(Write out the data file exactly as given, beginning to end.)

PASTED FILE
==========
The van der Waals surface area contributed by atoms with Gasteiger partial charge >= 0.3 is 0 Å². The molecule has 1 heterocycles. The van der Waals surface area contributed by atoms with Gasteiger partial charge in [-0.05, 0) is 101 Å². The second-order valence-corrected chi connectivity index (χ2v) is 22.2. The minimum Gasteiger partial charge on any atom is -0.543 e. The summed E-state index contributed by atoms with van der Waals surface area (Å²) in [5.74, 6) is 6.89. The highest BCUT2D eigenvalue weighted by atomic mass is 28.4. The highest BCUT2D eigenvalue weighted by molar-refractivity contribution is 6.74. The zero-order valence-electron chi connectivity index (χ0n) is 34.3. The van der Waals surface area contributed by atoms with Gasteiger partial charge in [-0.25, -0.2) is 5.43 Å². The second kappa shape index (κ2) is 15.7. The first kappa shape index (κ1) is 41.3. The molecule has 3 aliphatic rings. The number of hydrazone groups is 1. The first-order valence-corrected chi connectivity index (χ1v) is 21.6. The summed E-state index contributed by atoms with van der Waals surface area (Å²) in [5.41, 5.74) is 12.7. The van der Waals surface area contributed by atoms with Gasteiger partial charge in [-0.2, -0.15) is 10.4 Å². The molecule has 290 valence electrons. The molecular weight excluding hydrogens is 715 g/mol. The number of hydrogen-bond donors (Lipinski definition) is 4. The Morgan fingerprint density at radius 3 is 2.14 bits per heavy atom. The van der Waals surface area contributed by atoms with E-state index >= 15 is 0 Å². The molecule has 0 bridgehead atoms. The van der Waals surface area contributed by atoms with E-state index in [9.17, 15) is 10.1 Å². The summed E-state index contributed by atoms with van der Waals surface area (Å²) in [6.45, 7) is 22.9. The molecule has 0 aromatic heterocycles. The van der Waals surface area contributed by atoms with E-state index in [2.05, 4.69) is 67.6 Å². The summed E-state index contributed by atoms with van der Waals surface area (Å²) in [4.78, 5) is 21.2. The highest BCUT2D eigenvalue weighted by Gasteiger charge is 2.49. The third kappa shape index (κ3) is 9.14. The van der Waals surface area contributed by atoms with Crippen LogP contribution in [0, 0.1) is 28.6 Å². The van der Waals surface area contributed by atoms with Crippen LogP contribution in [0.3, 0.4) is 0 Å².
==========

The van der Waals surface area contributed by atoms with Gasteiger partial charge >= 0.3 is 0 Å². The molecule has 1 heterocycles. The van der Waals surface area contributed by atoms with Gasteiger partial charge in [-0.05, 0) is 101 Å². The second-order valence-corrected chi connectivity index (χ2v) is 22.2. The minimum Gasteiger partial charge on any atom is -0.543 e. The summed E-state index contributed by atoms with van der Waals surface area (Å²) in [5.74, 6) is 6.89. The highest BCUT2D eigenvalue weighted by atomic mass is 28.4. The highest BCUT2D eigenvalue weighted by molar-refractivity contribution is 6.74. The zero-order valence-electron chi connectivity index (χ0n) is 34.3. The van der Waals surface area contributed by atoms with Gasteiger partial charge in [-0.25, -0.2) is 5.43 Å². The second kappa shape index (κ2) is 15.7. The first kappa shape index (κ1) is 41.3. The molecule has 3 aliphatic rings. The number of hydrazone groups is 1. The first-order valence-corrected chi connectivity index (χ1v) is 21.6. The summed E-state index contributed by atoms with van der Waals surface area (Å²) in [5.41, 5.74) is 12.7. The van der Waals surface area contributed by atoms with Gasteiger partial charge in [-0.2, -0.15) is 10.4 Å². The molecule has 290 valence electrons. The molecular weight excluding hydrogens is 715 g/mol. The number of hydrogen-bond donors (Lipinski definition) is 4. The Morgan fingerprint density at radius 3 is 2.14 bits per heavy atom. The van der Waals surface area contributed by atoms with E-state index >= 15 is 0 Å². The molecule has 0 bridgehead atoms. The van der Waals surface area contributed by atoms with E-state index in [9.17, 15) is 10.1 Å². The summed E-state index contributed by atoms with van der Waals surface area (Å²) in [6.45, 7) is 22.9. The molecule has 0 aromatic heterocycles. The van der Waals surface area contributed by atoms with E-state index in [2.05, 4.69) is 67.6 Å². The summed E-state index contributed by atoms with van der Waals surface area (Å²) in [4.78, 5) is 21.2. The highest BCUT2D eigenvalue weighted by Gasteiger charge is 2.49. The third kappa shape index (κ3) is 9.14. The van der Waals surface area contributed by atoms with Crippen LogP contribution in [0, 0.1) is 28.6 Å². The van der Waals surface area contributed by atoms with Crippen LogP contribution in [0.3, 0.4) is 0 Å².